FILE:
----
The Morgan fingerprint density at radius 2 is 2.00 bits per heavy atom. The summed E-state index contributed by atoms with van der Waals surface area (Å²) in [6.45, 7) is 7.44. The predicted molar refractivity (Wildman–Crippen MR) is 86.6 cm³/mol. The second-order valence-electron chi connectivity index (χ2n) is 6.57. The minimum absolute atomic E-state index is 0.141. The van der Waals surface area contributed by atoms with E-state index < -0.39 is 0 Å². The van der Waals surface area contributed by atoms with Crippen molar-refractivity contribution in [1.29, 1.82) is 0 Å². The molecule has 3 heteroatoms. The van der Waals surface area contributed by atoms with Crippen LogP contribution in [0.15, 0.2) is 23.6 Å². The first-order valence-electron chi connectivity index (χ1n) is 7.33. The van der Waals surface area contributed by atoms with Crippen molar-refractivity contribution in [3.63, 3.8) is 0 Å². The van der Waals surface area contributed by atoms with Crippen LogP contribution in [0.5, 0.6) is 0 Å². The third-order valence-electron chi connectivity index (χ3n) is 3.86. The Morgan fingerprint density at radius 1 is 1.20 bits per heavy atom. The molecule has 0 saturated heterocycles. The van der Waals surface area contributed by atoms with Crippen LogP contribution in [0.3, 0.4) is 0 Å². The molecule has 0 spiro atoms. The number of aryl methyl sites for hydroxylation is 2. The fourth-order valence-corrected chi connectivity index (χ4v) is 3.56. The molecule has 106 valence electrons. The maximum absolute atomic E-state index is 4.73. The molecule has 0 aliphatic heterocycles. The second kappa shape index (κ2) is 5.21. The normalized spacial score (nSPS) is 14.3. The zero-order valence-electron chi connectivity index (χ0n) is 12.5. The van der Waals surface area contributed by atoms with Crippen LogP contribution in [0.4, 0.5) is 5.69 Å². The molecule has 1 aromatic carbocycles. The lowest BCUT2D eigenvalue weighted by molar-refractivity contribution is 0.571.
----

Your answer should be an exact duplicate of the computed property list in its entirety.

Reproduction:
The Morgan fingerprint density at radius 2 is 2.00 bits per heavy atom. The summed E-state index contributed by atoms with van der Waals surface area (Å²) in [6.45, 7) is 7.44. The predicted molar refractivity (Wildman–Crippen MR) is 86.6 cm³/mol. The second-order valence-electron chi connectivity index (χ2n) is 6.57. The minimum absolute atomic E-state index is 0.141. The van der Waals surface area contributed by atoms with E-state index < -0.39 is 0 Å². The van der Waals surface area contributed by atoms with Crippen molar-refractivity contribution in [1.29, 1.82) is 0 Å². The molecule has 3 heteroatoms. The van der Waals surface area contributed by atoms with Crippen LogP contribution in [0.15, 0.2) is 23.6 Å². The first-order valence-electron chi connectivity index (χ1n) is 7.33. The van der Waals surface area contributed by atoms with Crippen molar-refractivity contribution in [3.63, 3.8) is 0 Å². The van der Waals surface area contributed by atoms with Crippen LogP contribution in [0.5, 0.6) is 0 Å². The third-order valence-electron chi connectivity index (χ3n) is 3.86. The Morgan fingerprint density at radius 1 is 1.20 bits per heavy atom. The molecule has 0 saturated heterocycles. The van der Waals surface area contributed by atoms with Crippen LogP contribution in [0.3, 0.4) is 0 Å². The molecule has 0 spiro atoms. The number of aryl methyl sites for hydroxylation is 2. The fourth-order valence-corrected chi connectivity index (χ4v) is 3.56. The molecule has 106 valence electrons. The maximum absolute atomic E-state index is 4.73. The molecule has 0 aliphatic heterocycles. The second kappa shape index (κ2) is 5.21. The normalized spacial score (nSPS) is 14.3. The zero-order valence-electron chi connectivity index (χ0n) is 12.5. The van der Waals surface area contributed by atoms with Crippen LogP contribution in [0.4, 0.5) is 5.69 Å². The molecule has 1 aromatic carbocycles. The lowest BCUT2D eigenvalue weighted by molar-refractivity contribution is 0.571.